Portland councilor says she was threatened for speaking out against white supremacist banner

Feb. 6—Portland City Councilor Victoria Pelletier said Monday she received a barrage of threats and hateful messages over the weekend following a social media post she made condemning a banner recently displayed in Congress Square that said, "It's OK to be white."

During Monday's City Council meeting, an emotional Pelletier said she talked in her post about how disgusted and disappointed she was by the banner.

"I was made aware of other instances in which similar signs have been hung around Portland with similar rhetoric, and I'm so disappointed with where we are as a city when three years ago the streets were packed with people doing whatever they could to call out white supremacy," Pelletier said.

Pelletier said her post was shared on an anonymous messaging site, and she found out the message board contained posts talking about her with comments, false statements and threats.

"The worst part was comments about me and things that should happen to me because I spoke out against white supremacy," Pelletier said. "That I should be violently hurt. That I should be beaten. That I should be shot. That I should be killed."

She said she also received threats and hate mail on her phone and to her council email. "I spent the entire weekend receiving an influx of violent threats ... for simply speaking out against the harmfulness of white supremacy," Pelletier said.

The full council is expected to issue a statement on the issue Tuesday, though councilors also condemned what happened Monday night.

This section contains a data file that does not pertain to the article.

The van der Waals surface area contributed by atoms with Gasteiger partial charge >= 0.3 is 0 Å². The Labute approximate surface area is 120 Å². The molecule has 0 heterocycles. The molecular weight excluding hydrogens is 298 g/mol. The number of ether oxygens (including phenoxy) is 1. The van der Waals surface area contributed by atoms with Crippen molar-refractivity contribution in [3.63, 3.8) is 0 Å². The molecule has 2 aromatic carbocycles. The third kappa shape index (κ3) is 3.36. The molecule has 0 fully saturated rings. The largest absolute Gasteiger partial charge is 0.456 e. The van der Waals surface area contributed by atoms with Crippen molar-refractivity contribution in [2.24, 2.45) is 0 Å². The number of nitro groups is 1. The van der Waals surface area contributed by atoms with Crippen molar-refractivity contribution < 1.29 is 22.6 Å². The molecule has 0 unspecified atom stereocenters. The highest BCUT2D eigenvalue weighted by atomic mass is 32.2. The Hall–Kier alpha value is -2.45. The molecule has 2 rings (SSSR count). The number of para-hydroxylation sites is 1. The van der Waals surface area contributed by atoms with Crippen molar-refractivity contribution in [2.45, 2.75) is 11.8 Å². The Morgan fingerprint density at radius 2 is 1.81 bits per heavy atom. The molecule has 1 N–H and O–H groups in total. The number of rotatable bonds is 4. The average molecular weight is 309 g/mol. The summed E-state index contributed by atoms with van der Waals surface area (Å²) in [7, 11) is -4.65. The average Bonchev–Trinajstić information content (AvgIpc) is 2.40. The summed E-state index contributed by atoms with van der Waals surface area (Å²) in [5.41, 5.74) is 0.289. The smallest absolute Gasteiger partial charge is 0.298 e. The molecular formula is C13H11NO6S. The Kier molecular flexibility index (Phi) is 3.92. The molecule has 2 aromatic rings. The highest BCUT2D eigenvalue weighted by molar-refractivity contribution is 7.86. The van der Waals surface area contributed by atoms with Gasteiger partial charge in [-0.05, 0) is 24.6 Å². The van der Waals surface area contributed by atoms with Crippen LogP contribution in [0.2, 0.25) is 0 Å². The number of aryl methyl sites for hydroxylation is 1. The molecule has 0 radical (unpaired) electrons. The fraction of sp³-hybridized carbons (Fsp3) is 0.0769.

"This Portland City Council stands in support of BIPOC communities," said Mayor Kate Snyder. "I along with members of the City Council are denouncing recent expressions that instill fear and separation in our community. We join in solidarity with our BIPOC neighbors to encourage inclusion and respect for all members of our community."

"I am appalled that this hate exists here," said Councilor April Fournier. "It is not who we are as a community. We protect each other. We stand up for each other and reject hateful actions like this."

Several people who spoke during public comment said they support Pelletier.

"I want to thank her for speaking up and for continuing to speak up for herself and other people," said Kelsey Riordan. "To show such grace in the face of absolute terror is awe-inspiring and also unfair to put on someone. Even if they are a leader, they don't deserve to listen to hatred."

Michelle Souliere, who owns a bookshop on Congress Street, said the banner was not an isolated incident and people in the neighborhood of Avon and Congress streets recently had to pull down white supremacist fliers.

"This is just a symptom of an ongoing push from racists and white supremacists who are often operating under the cover of night but are clearly coming out in the daytime now," Souliere said. "I would very much like to see this community pull together and let them know this is not OK."